“That was the case when I shot in military boarding schools for teenagers, in circuses or in schools for matadors,” she continues. “These young boys and girls are trained to perform a role, a role of preserving an old conservative practice; and they do so with rituals and costumes. This tension between traditional and modern interested me too.”

While compiling the imagery, Michal had visited numerous schools and boarding schools – some with over 500 children in attendance. She’d cast her subjects by looking “between odd and ordinary”, and thus noticing the disparate and highly comparable attire found amongst the pupils. For example, in one of the military boarding schools, the girls were dressed in “beautiful dresses” while the boys were in uniforms, “like warriors”. It’s hard to deny the stereotypes here, and the ideals put forth on how each gender should perform on either end of the binary. What’s also interesting, is that they all had to take part in ball room dancing lessons, which was the key inspiration behind the book’s title, aptly named How to Dance the Waltz.

Michal’s latest body of work provokes many questions around the topic of childhood, and more specifically gender. If you think back to the 19th century, a child was expected to work and education was far from a necessity. Not only this, but boys were expected to be boys, and girls to be girls – there were strict gender roles to fulfil. Within How to Dance the Waltz, this notion has in some ways been resurrected, whereby kids are dressed in various iterations of uniforms, theatrically adhering to their assigned gender and societal expectations. Often, they’re responding with blank expressions, direct gazes and sturdy postures. Is this what adulthood really looks like?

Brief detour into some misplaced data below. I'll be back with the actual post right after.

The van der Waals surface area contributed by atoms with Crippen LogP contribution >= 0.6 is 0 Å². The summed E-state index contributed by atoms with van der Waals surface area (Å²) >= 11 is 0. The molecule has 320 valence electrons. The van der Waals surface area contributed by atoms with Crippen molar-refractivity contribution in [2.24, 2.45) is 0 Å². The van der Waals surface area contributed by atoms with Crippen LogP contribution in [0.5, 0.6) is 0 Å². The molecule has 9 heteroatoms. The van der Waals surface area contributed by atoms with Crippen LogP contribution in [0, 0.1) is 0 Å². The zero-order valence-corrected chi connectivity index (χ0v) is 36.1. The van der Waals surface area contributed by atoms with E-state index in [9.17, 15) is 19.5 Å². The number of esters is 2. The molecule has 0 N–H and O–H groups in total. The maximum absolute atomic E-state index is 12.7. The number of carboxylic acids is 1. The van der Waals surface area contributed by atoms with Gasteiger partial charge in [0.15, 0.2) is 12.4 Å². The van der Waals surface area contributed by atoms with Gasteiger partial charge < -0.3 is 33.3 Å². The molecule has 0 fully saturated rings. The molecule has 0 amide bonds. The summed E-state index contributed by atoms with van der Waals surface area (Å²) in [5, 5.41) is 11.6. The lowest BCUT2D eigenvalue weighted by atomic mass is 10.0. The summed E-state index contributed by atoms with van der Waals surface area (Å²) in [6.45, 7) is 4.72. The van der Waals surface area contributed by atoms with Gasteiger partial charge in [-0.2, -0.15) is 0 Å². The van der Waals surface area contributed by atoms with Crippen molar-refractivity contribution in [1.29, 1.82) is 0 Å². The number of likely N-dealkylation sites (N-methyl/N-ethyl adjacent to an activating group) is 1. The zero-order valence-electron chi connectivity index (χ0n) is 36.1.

“I think kids grow really fast these days,” Michal concludes. “Childhood ends sooner than before. Having to wear uniforms and play traditional and mature roles only helps this.”

Michal Chelbin’s How to Dance the Waltz is published by Damiani at £50.
All images courtesy of the artist.

Falling into the Day: Christopher Nunn

Photographer Christopher Nunn speaks to Port about ‘Falling into the Day’, a photographic series examining the effects of Alzheimer’s on his friend David

A photograph of David with his mother sits beside his bed, 2009. © Christopher Nunn

Photographer Christopher Nunn was nominated for the Prix Pictet in 2015, an award which employs photography to draw global attention towards issues of sustainability, and a year later was chosen as one of PDN’s 30 New and Emerging Photographers. He has most recently won a grant from the Bob & Diane Fund for his work on Alzheimer’s. Here Nunn speaks about Falling into the Day, a series documenting his friend David’s battle with the condition.

Care home #3 reading room, 2013. © Christopher Nunn